Measurement of protein digestibility in humans : Revisiting basic nutrition science


24 Jul 2018

Measurement of protein digestibility in humans : Revisiting basic nutrition science

 

By Prof. Anura Kurpad, Margdarshi Fellow

St. John's Research Institute, Bengaluru

Proteins are important dietary components that contribute energy as well as amino acid building blocks and nitrogen for synthesis of biomolecules like DNA. Dietary proteins can be categorized based on their amino acid content. Of the 20 amino acids that we need, our body cannot synthesize nine; therefore, it is necessary that our diet include them. Dietary proteins containing all the nine ‘indispensable amino acids’ are called ‘complete proteins’; proteins lacking one or more of them are called ‘incomplete proteins’. Dietary proteins also differ based on how easily the body digests and absorbs them.

Characterization of dietary protein quality and digestibility is important for nutrition scientists to make protein intake recommendations tailored to age, health, and availability of various food items. A bottleneck is the inability to accurately measure the amino acid content of a food item that is actually utilized by the body. Our team devised a new method to assess protein utilization using stable (nonradioactive) isotopes.

We used spirulina, a well-studied blue-green algae and dietary supplement, labelled with the stable isotope of carbon (13C). It was fed in combination with amino acids labelled with the stable isotope of hydrogen (2H) to six healthy individuals. Additionally, we grew chickpea and mung bean using water labelled with 2H, and compared the digestibility and absorption of their proteins (in a curry) with that of labelled spirulina. On measuring the blood levels of the labelled amino acids that were absorbed from the digested proteins, we found that 85% of the spirulina protein was absorbed into the blood compared to approximately 57% for both chickpea and mung beans. We also examined the impact of food processing on protein absorption and found that dehulling the mung beans increased the relative absorption by approximately 10%. In further experiments, we fed laying hens with amino acids that were labelled with 2H to obtain labelled eggs and meat. The measurement of digestibility of the protein in these foods showed that about 89–92% of the protein was absorbed, making them high quality proteins.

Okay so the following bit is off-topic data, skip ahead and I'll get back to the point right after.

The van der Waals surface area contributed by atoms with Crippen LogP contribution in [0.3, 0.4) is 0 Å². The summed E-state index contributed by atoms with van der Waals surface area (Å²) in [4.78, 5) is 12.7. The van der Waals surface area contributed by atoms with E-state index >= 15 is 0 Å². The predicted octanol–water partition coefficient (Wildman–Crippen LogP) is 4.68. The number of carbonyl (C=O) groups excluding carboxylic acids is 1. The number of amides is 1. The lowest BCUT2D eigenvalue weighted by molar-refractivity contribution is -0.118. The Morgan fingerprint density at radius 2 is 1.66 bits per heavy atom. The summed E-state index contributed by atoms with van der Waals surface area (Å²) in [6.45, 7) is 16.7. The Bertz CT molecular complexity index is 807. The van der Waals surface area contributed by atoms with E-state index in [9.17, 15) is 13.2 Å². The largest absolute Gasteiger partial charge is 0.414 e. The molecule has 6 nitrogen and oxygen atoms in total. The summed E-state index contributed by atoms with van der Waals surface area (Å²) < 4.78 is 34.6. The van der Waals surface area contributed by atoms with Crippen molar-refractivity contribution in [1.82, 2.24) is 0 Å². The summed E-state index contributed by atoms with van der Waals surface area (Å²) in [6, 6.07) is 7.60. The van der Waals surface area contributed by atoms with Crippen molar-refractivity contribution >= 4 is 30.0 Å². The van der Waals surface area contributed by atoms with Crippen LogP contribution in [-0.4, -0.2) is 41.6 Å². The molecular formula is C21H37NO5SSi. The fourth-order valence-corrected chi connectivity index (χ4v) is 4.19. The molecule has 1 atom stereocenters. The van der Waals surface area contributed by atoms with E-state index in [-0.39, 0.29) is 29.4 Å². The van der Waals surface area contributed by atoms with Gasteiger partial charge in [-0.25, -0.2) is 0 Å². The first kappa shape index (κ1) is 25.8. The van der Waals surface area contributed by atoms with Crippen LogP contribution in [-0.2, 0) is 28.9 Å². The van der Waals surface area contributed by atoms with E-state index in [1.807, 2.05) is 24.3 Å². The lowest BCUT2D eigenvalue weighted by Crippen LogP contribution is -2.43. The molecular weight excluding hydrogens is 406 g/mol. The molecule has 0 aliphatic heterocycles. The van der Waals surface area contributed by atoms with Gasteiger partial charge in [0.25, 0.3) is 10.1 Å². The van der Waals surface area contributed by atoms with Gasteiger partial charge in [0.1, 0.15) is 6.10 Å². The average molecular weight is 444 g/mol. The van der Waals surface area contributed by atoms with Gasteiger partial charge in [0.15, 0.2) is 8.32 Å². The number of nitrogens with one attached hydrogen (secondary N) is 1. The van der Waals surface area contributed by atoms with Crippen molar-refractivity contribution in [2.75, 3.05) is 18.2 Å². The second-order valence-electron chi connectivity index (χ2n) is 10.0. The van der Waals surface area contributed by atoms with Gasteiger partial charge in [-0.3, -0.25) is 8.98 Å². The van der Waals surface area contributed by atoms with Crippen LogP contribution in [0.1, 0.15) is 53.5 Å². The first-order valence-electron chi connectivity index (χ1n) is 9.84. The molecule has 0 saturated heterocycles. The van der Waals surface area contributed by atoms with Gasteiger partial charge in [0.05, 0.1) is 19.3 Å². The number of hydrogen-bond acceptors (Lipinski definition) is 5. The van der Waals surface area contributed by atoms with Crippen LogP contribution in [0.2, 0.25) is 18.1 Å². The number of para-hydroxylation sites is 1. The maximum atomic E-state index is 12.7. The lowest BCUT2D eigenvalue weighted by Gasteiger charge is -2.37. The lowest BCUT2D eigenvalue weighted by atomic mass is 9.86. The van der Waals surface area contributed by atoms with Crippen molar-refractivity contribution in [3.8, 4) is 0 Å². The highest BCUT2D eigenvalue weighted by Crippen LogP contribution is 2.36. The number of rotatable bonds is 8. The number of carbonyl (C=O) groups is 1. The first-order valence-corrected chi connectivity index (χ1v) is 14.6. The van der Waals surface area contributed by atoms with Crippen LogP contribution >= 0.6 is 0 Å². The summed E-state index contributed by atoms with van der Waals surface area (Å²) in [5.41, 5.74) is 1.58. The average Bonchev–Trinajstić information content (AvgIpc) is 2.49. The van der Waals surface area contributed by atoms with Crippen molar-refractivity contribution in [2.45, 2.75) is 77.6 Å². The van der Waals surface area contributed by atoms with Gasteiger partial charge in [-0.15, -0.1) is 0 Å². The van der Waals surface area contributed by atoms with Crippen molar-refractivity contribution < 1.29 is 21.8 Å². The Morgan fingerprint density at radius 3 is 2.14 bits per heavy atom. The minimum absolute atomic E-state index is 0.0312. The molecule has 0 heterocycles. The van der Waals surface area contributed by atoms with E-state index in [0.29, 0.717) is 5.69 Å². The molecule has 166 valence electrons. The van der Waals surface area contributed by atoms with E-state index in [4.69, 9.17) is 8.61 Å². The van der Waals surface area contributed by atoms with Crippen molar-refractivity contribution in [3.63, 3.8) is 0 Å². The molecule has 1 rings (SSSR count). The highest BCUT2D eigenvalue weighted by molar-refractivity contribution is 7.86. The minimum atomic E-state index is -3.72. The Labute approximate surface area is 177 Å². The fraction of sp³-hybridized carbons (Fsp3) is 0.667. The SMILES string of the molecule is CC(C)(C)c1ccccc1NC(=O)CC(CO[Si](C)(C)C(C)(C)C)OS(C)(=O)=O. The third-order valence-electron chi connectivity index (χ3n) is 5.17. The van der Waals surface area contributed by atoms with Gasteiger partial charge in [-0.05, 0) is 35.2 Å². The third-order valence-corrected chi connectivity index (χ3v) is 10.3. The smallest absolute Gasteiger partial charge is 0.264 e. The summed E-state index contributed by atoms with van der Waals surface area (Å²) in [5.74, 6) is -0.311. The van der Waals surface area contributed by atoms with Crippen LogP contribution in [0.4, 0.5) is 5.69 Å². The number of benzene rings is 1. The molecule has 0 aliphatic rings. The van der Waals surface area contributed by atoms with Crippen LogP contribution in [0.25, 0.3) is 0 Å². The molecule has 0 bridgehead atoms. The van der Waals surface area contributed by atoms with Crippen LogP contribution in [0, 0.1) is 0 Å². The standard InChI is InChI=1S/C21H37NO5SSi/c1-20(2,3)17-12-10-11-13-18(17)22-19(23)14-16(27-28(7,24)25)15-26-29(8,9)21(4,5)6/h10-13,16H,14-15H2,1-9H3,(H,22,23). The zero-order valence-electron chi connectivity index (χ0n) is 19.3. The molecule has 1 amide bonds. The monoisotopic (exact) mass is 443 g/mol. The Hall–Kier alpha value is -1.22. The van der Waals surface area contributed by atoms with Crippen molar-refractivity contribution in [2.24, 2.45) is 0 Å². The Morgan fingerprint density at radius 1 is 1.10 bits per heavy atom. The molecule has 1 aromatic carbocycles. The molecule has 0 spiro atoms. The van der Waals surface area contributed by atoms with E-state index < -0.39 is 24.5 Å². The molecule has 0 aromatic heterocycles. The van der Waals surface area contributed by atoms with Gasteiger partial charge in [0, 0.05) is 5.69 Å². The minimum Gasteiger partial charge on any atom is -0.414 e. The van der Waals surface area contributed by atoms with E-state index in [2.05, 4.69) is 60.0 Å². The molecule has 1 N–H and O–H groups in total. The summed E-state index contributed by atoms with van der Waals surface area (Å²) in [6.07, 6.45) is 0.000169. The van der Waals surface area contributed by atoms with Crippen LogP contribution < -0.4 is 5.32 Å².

Better characterization of amino acid availability of various food types can be achieved using the dual-tracer method. Our finding will be very relevant in regions of the world where high-quality protein foods are not commonly consumed. More specifically, the dual-tracer method could be instrumental in optimizing protein nutrition in growing young children and individuals suffering from chronic infections and illness.

 

Reference

Measurement of protein digestibility in humans by a dual-tracer method. Devi S, Varkey A, Sheshshayee MS, Preston T, Kurpad AV. American Journal of Clinical Nutrition. 2018; 107:984-991.

Ileal digestibility of intrinsically labeled hen's egg and meat protein determined with the dual stable isotope tracer method in Indian adults.  Kashyap S, Shivakumar N, Varkey A, Duraisamy R, Thomas T, Preston T, Devi S, Kurpad AV.  American Journal of Clinical Nutrition, In Press